Mrs. Burns continued to reside till her death in the house which has been hallowed by her husband's presence, an object of universal respect on account of her amiability and worth, and the interest which attached to her as the "Bonnie Jean" of his verse-the uncomplaining, fond, and faithful companion of his wedded life. By the proceeds of a fund raised for the widow, she was enabled to bring up her sons in a creditable way. In 1817, Mr. Fox Maule (now Lord Dalhousie) settled a pension on Mrs. Burns of 50 a year, after a vain attempt to obtain for her a Government annuity: this she enjoyed about eighteen months, when her son James, having been promoted to a situation in the Indian Commissariat, made such arrangements for her comfortable maintenance as allowed her to resign the pension, which, if so disposed, she might have retained for life. [The poet, by his wife Jean Armour, had nine children--five sons and four daughters; two of the former, and the whole of the latter, died in childhood. Robert, the eldest son, left a daughter, Eliza, who married Dr. Everitt, a surgeon in the East India Company's service. She has been long a widow, and now resides, with her only daughter, Miss Everitt, in Belfast. Colonel William N. Burns is a widower, without issue. Colonel James G. Burns left a daughter by his first marriage, who married Dr. Berkeley Hutchinson. They had a son and three daughters, who, with their mother, still survive. By a second marriage, he had one child, Miss Burns, who also survives. Such are the existing descendants of the national bard in 1867. ]

For many years, a simple slab of freestone, placed over the poet's grave by his widow, was his only material monument. Eventually, however, a general movement was made for the erection of a mausoleum in some degree worthy of his genius; and as money flowed in liberally for the scheme, from almost every quarter, and from lowly peasants and mechanics up to Majesty itself, the work was proceeded -with and completed in 1815. The mausoleum, in form like a Grecian temple, was designed by Mr. T. F. Hunt of London; and a mural sculpture for the interior was supplied by an Italian artist named Turnerelli, intended to embody one of the poet's own conceptions - the genius of Coila finding her favourite son at the plough, and throwing her inspiring mantle over him. The figures were critically inspected by a committee of gentlemen, including the poet's brother, Gilbert, who signified his high satisfaction with the graceful appearance of Coila, and the etherial lightness of her mantle; and under the guidance of his correct eye and tenacious memory, the sculptor was enabled to render more faithful the likeness of the principal figure. As a whole, however, the statuary is not of the highest class, though it has sometimes been greatly underrated. This much may be said in its favour, that its meaning is intelligible; and that if it does not satisfy fastidious art-critics, it appeals successfully to the popular eye and heart.

There being no room at the north corner of the churchyard where Burns was at first buried for the erection of a bulky structure, the mausoleum was built on a site in the south-east, so that the body had to be transported thither-a delicate duty, which was performed with as much privacy as possible. On the 19th of September, Mr. William Grierson of Boatford, the zealous secretary to the committee, Mr. James Thomson, superintendent of the monument, Mr. Milligan, builder, and Mr. James Bogie, gardener, Terraughty, "proceeded to the spot before the sun had risen, and made so good use of their time that the imposing ceremony was well-nigh completed before the public had time to assemble, or in fact were aware of the important duty in which the others had been engaged. [Picture of Dumfries, p. 85,] Two sons of the poet had been laid beside him-Maxwell Burns, the posthumous child who died in 1799, and Francis Wallace Burns, who died in 1803, aged fourteen. "On opening the grave the coffins of the boys were found in a tolerably entire state, placed in shells, and conveyed to the vault with the greatest care. As a report had been spread that the principal coffin was made of oak, a hope was entertained that it would be possible to transport it from the north to the east corner of St. Michael's without opening it, or disturbing the sacred deposit it contained. But this hope proved fallacious. On testing the coffin, it was found to be composed of the ordinary materials, and ready to yield to the slightest pressure; and the lid removed, a spectacle was unfolded which, considering the fame of the mighty dead, has rarely been witnessed by a single human being. There were the remains of the great poet, to all appearance Dearly entire, and retaining various traces of vitality, or rather exhibiting the features of one who had newly sunk into the sleep of death : the lordly forehead, arched and high, the scalp still covered with hair, and the teeth perfectly firm and white. The scene was so imposing that most of the workmen stood bare and uncovered-as the late Dr. Gregory did at the exhumation of the remains of the illustrious hero of Bannockburn - and at the same time felt their frames thrilling with some undefinable emotion, as they gazed on the ashes of him whose fame is as wide as the world itself. But the effect was momentary; for when they proceeded to insert a shell or case below the coffin, the head separated from the trunk, and the whole body, with the exception of the bones, crumbled into dust." [Picture of Dumfries, p. 86. ]' When the remains had been religiously gathered up, they were placed in a new coffin, and interred beside the dust of the two boys. The vault was then closed; and the party, solemnized by their close communion with "the buried majesty" of this Coila-crowned king of song, left the place.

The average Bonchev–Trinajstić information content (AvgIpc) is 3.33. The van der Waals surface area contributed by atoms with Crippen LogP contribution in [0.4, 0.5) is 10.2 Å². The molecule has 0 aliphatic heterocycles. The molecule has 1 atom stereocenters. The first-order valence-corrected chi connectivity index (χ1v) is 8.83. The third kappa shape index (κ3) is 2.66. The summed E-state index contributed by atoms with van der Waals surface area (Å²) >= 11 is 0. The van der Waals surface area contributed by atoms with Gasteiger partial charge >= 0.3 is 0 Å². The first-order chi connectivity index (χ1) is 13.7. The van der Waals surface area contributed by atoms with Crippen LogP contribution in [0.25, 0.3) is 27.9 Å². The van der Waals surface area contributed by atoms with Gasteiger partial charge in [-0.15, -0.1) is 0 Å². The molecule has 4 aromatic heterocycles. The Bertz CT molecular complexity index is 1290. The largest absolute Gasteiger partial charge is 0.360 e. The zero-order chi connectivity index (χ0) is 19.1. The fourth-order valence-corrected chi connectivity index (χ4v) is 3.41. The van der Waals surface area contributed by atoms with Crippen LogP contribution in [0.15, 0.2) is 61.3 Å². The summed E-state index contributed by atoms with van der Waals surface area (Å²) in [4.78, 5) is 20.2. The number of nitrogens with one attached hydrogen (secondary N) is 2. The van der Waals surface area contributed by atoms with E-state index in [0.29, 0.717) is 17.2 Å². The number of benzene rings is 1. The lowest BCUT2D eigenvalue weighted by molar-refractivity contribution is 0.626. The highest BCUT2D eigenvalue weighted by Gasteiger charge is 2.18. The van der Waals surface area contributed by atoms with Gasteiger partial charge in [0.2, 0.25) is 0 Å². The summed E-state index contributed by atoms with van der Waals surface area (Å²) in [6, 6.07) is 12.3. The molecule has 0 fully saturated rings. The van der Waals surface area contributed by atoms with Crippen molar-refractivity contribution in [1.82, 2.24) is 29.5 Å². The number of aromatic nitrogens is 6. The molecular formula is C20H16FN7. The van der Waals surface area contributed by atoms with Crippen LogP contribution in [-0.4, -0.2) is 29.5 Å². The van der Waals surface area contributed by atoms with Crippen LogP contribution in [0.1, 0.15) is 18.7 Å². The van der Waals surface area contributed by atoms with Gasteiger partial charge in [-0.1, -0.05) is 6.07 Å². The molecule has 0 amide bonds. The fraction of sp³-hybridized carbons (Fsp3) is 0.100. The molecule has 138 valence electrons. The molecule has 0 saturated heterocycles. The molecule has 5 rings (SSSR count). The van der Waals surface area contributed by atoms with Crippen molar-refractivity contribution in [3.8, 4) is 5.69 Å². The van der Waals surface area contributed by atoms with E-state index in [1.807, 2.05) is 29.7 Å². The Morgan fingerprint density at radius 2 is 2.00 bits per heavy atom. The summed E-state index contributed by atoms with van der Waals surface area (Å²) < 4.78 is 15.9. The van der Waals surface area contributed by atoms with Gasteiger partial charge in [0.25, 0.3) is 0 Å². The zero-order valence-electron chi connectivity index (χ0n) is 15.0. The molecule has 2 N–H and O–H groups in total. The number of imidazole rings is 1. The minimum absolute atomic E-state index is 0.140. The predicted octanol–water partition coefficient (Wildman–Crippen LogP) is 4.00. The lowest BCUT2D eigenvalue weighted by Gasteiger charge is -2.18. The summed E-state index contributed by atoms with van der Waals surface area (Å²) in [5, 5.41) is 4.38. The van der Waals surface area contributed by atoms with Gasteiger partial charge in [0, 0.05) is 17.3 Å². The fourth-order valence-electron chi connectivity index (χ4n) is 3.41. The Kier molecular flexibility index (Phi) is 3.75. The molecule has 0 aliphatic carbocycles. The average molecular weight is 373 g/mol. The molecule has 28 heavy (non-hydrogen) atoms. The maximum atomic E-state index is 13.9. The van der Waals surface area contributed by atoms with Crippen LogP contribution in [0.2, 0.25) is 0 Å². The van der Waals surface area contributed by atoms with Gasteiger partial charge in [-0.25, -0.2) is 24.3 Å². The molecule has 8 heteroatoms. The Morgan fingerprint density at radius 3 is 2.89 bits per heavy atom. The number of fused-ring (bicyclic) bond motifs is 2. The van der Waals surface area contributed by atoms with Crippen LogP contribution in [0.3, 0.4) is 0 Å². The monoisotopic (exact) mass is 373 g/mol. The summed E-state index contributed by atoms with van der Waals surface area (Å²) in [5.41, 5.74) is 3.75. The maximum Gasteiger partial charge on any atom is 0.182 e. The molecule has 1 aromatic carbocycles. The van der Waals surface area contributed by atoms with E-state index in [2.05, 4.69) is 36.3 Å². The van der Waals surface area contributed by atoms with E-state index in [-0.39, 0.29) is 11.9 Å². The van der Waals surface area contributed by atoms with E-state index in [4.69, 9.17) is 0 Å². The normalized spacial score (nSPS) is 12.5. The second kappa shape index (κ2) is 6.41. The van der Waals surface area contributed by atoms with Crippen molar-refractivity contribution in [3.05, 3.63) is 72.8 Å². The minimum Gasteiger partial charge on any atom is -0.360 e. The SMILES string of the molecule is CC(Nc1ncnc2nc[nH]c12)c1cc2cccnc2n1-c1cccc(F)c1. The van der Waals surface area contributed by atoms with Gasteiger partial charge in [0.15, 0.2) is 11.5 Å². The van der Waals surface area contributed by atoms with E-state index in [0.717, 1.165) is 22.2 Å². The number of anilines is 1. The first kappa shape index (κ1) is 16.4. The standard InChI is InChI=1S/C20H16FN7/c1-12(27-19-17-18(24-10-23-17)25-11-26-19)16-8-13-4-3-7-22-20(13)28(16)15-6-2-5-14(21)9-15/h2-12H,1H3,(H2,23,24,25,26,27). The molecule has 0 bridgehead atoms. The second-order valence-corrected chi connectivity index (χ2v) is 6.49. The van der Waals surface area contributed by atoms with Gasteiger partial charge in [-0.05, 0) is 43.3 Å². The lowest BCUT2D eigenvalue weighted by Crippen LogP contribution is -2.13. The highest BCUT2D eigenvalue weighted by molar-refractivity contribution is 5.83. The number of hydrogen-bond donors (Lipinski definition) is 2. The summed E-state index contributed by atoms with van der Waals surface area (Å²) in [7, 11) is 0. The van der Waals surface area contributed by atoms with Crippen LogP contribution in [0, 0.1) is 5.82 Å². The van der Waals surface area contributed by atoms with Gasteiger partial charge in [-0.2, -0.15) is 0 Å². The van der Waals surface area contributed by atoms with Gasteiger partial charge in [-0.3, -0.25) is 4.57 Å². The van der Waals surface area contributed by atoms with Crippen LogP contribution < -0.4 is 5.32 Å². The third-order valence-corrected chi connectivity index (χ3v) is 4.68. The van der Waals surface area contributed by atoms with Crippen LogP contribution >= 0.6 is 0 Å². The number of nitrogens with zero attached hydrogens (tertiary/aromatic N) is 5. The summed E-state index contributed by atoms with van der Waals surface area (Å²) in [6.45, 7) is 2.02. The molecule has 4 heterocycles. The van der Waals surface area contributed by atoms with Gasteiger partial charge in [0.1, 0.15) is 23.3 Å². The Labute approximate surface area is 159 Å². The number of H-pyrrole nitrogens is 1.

Nineteen years passed by, and the vault of the mausoleum was opened to receive a new inmate-the poet's widow, who died after surviving him the long period of thirty-eight years. How, on the night preceding the interment (30th March, 1834), a number of gentlemen, after receiving due authority, descended into the vault, and obtained a cast of the poet's skull for a phrenological purpose, is well known. [It was Mr. James Fraser (now Bailie) who took the cast, and he still retains the original matrix. A cast of the skull having been transmitted to the Phrenological Society of Edinburgh, Mr. George Combe drew up from it an elaborate paper on the cerebral development of the poet. He laid great stress upon its size, 22 inches in circumference, and upon the extreme activity of brain, indicated by other data. Commenting upon the whole, Mr. Combe said: "No phrenologist can look upon this head, and consider the circumstances in which Burns was placed, without vivid feelings of regret. Burns must have walked the earth with a consciousness of great superiority over his associates, in the station in which he was placed-of powers calculated for a far higher sphere than that which he was able to reach-and of passions which he could with difficulty restrain, and which it was fatal to indulge. If he had been placed from infancy in the higher ranks of life, liberally educated, and employed in pursuits corresponding to his powers, the inferior portion of his nature would have lost its energy, while his better qualities would have assumed a decided and permanent superiority."] Dr. Blacklock of Dumfries, one of the party, drew up a report of the appearance of the cranium, from which it appears that it was found to be in a high state of preservation. "The bones of the face and palate," he says, "were also sound; and some small portions of black hair, with a very few grey hairs, while detaching some extraneous matter from the occiput." When the vault was once more opened, for the interment of Burns's eldest son, in May, 1857, the skull of the bard was found to have altered very little since the cast had been taken from it. To secure its better preservation, the vacant space of the enclosing casket was filled with pitch, after which the precious "dome of thought" was restored to its position, to be no more disturbed, we trust, till the day of doom.